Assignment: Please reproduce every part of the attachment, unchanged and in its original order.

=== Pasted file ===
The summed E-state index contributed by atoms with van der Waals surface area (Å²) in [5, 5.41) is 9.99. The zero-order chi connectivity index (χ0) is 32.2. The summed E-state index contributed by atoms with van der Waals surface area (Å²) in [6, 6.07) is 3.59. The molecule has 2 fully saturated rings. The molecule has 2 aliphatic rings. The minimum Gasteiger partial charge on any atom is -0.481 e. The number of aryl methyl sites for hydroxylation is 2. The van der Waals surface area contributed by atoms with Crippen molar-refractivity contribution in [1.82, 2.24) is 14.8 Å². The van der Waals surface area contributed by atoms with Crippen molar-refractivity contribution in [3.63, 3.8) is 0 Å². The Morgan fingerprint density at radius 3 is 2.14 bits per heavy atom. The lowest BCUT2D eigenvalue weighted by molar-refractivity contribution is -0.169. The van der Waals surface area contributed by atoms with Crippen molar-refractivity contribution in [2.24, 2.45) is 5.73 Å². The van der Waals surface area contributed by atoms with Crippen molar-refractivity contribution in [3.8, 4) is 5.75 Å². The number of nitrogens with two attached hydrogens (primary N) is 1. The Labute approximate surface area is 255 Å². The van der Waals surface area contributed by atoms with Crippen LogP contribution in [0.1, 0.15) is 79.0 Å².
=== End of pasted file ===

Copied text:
The summed E-state index contributed by atoms with van der Waals surface area (Å²) in [5, 5.41) is 9.99. The zero-order chi connectivity index (χ0) is 32.2. The summed E-state index contributed by atoms with van der Waals surface area (Å²) in [6, 6.07) is 3.59. The molecule has 2 fully saturated rings. The molecule has 2 aliphatic rings. The minimum Gasteiger partial charge on any atom is -0.481 e. The number of aryl methyl sites for hydroxylation is 2. The van der Waals surface area contributed by atoms with Crippen molar-refractivity contribution in [1.82, 2.24) is 14.8 Å². The van der Waals surface area contributed by atoms with Crippen molar-refractivity contribution in [3.63, 3.8) is 0 Å². The Morgan fingerprint density at radius 3 is 2.14 bits per heavy atom. The lowest BCUT2D eigenvalue weighted by molar-refractivity contribution is -0.169. The van der Waals surface area contributed by atoms with Crippen molar-refractivity contribution in [2.24, 2.45) is 5.73 Å². The van der Waals surface area contributed by atoms with Crippen molar-refractivity contribution in [3.8, 4) is 5.75 Å². The number of nitrogens with two attached hydrogens (primary N) is 1. The Labute approximate surface area is 255 Å². The van der Waals surface area contributed by atoms with Crippen LogP contribution in [0.1, 0.15) is 79.0 Å².